Glossary - Social Psychology

30-Second Psychology: The 50 Most Thought-provoking Psychology Theories, Each Explained in Half a Minute - Christian Jarrett 2011

Social Psychology

dehumanize A process whereby a person or a group of people is regarded as subhuman and therefore not deserving of the same rights accorded to other people. The process is usually triggered by a difference in skin colour, religion or intelligence. The classic example is the treatment of Jews by the Nazis, but more recent examples include the relationship between Tutsis and Hutus in Rwanda and between the Serbs and other groups in the former Yugoslavia.

group polarization The tendency of a group of like-minded people to adopt views that are more extreme than they would be expected to adopt as individuals. This happens when the group is highly energized, dissent is suppressed, and events appear to take on a life of their own. The result of this group dynamic can affect the decision of juries and lead to extreme action, such as mob lynchings.

hypothesis A theoretical explanation of a phenomenon, often predicting the outcome given a certain set of circumstances. Most scientific theories start off as hypotheses and, once they are proved, become theories.

individuality The sum of the characteristics of a person or thing that distinguishes them from others in the same group. Societies can be characterized as individualistic or collective, with most Western countries placing greater emphasis on individuality, while Asian countries encourage collectivism.

intergroup Taking place between two or more social groups. Intergroup relations play an important part in understanding social conflict, such as in black-Latino neighbourhoods in the United States. How people behave within a group can differ significantly from how they behave as individuals outside the group.

outgroup A group which is not part of one’s own social grouping. An ingroup is a group of which one is either a member, or of which one aspires to be a member. All other groups are outgroups and are usually regarded with varying degrees of disdain or suspicion. The concept comes from social identity theory, which was developed by the sociologist Henri Tajfel and others in the 1970s to explain the origins of racial prejudice.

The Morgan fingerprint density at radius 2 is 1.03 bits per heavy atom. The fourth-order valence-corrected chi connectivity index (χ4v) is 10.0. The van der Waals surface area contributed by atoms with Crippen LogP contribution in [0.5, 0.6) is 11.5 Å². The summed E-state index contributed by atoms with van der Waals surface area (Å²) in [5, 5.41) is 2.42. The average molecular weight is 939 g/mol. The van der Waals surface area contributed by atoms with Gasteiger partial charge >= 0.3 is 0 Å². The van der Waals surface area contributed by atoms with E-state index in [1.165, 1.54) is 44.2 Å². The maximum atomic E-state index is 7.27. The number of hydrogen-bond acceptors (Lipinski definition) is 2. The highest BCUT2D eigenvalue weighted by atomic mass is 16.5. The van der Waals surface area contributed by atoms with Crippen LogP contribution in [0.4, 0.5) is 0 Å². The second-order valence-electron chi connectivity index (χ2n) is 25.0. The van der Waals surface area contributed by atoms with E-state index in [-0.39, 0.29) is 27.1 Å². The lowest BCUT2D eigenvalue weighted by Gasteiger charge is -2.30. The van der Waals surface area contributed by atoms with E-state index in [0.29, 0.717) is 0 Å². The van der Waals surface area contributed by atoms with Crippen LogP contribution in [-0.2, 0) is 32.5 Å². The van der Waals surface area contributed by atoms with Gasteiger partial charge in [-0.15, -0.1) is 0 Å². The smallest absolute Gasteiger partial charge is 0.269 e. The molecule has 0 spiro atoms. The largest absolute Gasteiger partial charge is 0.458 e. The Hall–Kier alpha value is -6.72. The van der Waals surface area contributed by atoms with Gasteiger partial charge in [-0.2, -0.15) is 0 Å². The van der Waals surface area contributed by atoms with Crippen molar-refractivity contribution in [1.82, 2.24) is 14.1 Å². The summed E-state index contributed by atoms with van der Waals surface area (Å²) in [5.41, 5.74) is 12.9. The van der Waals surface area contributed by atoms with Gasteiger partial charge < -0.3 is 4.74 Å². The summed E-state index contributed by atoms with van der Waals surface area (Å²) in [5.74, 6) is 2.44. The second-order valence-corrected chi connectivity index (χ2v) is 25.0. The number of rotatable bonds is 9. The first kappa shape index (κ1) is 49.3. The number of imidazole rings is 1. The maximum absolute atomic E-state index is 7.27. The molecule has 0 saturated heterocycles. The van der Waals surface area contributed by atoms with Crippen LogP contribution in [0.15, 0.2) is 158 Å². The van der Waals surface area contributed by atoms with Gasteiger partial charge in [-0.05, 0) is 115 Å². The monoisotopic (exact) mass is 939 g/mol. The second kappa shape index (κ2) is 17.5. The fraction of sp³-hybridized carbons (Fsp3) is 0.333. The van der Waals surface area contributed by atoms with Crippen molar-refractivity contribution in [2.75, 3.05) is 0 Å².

pathological Literally, something relating to pathology, or the study of disease. In psychology, it refers to behaviour caused by or indicating mental illness. Colloquially, it usually refers to behaviour that is considered excessive or well beyond the norm.

personality profile Summary of a person’s personality usually conducted through some form of psychological testing. The results are matched to certain established types that are intended to predict a person’s behaviour.

prototypical Relating to a prototype, or something that is most representative of a certain category. Thus, a hammer might be a prototypical tool. Other objects within that category can then be arranged according to their relationship to the prototype, for example, a screwdriver is smaller and lighter.

schizophrenia A psychiatric diagnosis associated with abnormalities in several of the brain’s neurotransmitters. Typically, the condition is marked by a distorted view of reality, an inability to function socially, withdrawal from society, hearing voices and delusions of grandeur. Sub-categories include: paranoid, disorganized, catatonic, undifferentiated and residual schizophrenia.

self-esteem How people regard themselves. Someone with good self-esteem has a high sense of their own worth, whereas someone with poor self-esteem has a low sense of their own worth. Self-esteem has powerful impact on a person’s behaviour.

social identity The ways in which a person categorizes themselves and others. There are four main strands: self-identity (a person’s religious belief, their job), group identity (following a football team, joining a political party), comparison (comparing themselves with other groups), and psychological distinctiveness (their personal characteristics). A combination of these form a person’s social identity. The theory was developed by Henri Tajfel in the 1970s.

systemic Being part of a larger system, rather than an isolated occurrence. Systemic psychology considers that people develop partly through their individual consciousness and partly through communication with others, giving them contact with the wider ’system’. The theory is an offshoot of systems theory and was developed by Gregory Bateson in the 1970s.